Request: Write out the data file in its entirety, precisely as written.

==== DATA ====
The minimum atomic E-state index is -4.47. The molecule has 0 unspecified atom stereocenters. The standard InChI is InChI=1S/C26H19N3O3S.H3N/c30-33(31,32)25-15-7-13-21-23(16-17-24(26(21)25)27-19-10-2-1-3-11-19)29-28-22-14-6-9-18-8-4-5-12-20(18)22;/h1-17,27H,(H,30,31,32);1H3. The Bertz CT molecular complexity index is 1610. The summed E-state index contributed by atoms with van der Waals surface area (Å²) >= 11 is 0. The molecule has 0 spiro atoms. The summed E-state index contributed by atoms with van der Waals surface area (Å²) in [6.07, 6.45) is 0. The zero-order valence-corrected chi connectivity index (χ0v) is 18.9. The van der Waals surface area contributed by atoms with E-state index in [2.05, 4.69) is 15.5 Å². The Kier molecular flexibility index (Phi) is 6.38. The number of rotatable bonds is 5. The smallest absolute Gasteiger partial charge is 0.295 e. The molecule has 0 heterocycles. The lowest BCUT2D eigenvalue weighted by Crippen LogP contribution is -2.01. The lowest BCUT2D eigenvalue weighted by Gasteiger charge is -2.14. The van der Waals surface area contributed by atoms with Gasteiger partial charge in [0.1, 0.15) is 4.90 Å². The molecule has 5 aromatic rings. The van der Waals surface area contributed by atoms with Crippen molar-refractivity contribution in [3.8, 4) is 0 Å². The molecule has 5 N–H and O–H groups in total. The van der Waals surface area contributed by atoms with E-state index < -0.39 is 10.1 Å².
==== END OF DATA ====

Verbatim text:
The minimum atomic E-state index is -4.47. The molecule has 0 unspecified atom stereocenters. The standard InChI is InChI=1S/C26H19N3O3S.H3N/c30-33(31,32)25-15-7-13-21-23(16-17-24(26(21)25)27-19-10-2-1-3-11-19)29-28-22-14-6-9-18-8-4-5-12-20(18)22;/h1-17,27H,(H,30,31,32);1H3. The Bertz CT molecular complexity index is 1610. The summed E-state index contributed by atoms with van der Waals surface area (Å²) >= 11 is 0. The molecule has 0 spiro atoms. The summed E-state index contributed by atoms with van der Waals surface area (Å²) in [6.07, 6.45) is 0. The zero-order valence-corrected chi connectivity index (χ0v) is 18.9. The van der Waals surface area contributed by atoms with E-state index in [2.05, 4.69) is 15.5 Å². The Kier molecular flexibility index (Phi) is 6.38. The number of rotatable bonds is 5. The smallest absolute Gasteiger partial charge is 0.295 e. The molecule has 0 heterocycles. The lowest BCUT2D eigenvalue weighted by Crippen LogP contribution is -2.01. The lowest BCUT2D eigenvalue weighted by Gasteiger charge is -2.14. The van der Waals surface area contributed by atoms with Gasteiger partial charge in [0.1, 0.15) is 4.90 Å². The molecule has 5 aromatic rings. The van der Waals surface area contributed by atoms with Crippen molar-refractivity contribution in [3.8, 4) is 0 Å². The molecule has 5 N–H and O–H groups in total. The van der Waals surface area contributed by atoms with E-state index < -0.39 is 10.1 Å².